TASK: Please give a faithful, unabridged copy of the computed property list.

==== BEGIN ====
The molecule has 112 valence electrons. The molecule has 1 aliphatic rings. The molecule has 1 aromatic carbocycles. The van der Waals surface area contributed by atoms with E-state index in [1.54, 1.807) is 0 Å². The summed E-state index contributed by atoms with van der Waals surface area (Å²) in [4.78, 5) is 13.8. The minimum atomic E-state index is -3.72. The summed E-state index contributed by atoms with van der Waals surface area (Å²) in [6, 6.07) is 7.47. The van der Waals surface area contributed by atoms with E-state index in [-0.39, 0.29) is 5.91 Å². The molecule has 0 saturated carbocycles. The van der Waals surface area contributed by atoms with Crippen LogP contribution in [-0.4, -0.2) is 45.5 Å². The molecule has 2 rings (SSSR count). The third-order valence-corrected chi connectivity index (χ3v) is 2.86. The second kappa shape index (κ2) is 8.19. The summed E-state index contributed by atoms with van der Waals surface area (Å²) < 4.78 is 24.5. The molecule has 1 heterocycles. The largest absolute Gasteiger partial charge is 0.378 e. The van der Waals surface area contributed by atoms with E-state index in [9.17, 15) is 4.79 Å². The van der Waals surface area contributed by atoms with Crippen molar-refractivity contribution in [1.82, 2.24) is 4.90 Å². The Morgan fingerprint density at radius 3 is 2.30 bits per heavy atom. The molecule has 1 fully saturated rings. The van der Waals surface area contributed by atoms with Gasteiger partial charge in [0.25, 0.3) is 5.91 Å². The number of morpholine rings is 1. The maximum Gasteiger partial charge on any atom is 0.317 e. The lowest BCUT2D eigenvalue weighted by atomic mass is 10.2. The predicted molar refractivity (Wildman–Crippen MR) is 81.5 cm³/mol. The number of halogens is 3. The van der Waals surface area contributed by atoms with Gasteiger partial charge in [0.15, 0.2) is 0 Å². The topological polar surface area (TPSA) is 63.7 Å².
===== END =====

The molecule has 112 valence electrons. The molecule has 1 aliphatic rings. The molecule has 1 aromatic carbocycles. The van der Waals surface area contributed by atoms with E-state index in [1.54, 1.807) is 0 Å². The summed E-state index contributed by atoms with van der Waals surface area (Å²) in [4.78, 5) is 13.8. The minimum atomic E-state index is -3.72. The summed E-state index contributed by atoms with van der Waals surface area (Å²) in [6, 6.07) is 7.47. The van der Waals surface area contributed by atoms with E-state index in [-0.39, 0.29) is 5.91 Å². The molecule has 0 saturated carbocycles. The van der Waals surface area contributed by atoms with Crippen LogP contribution in [-0.4, -0.2) is 45.5 Å². The molecule has 2 rings (SSSR count). The third-order valence-corrected chi connectivity index (χ3v) is 2.86. The second kappa shape index (κ2) is 8.19. The summed E-state index contributed by atoms with van der Waals surface area (Å²) < 4.78 is 24.5. The molecule has 1 heterocycles. The largest absolute Gasteiger partial charge is 0.378 e. The van der Waals surface area contributed by atoms with E-state index in [9.17, 15) is 4.79 Å². The van der Waals surface area contributed by atoms with Crippen molar-refractivity contribution in [1.82, 2.24) is 4.90 Å². The Morgan fingerprint density at radius 3 is 2.30 bits per heavy atom. The molecule has 1 fully saturated rings. The van der Waals surface area contributed by atoms with Gasteiger partial charge in [0.25, 0.3) is 5.91 Å². The number of morpholine rings is 1. The maximum Gasteiger partial charge on any atom is 0.317 e. The lowest BCUT2D eigenvalue weighted by atomic mass is 10.2. The predicted molar refractivity (Wildman–Crippen MR) is 81.5 cm³/mol. The number of halogens is 3. The van der Waals surface area contributed by atoms with Gasteiger partial charge in [0.15, 0.2) is 0 Å². The topological polar surface area (TPSA) is 63.7 Å².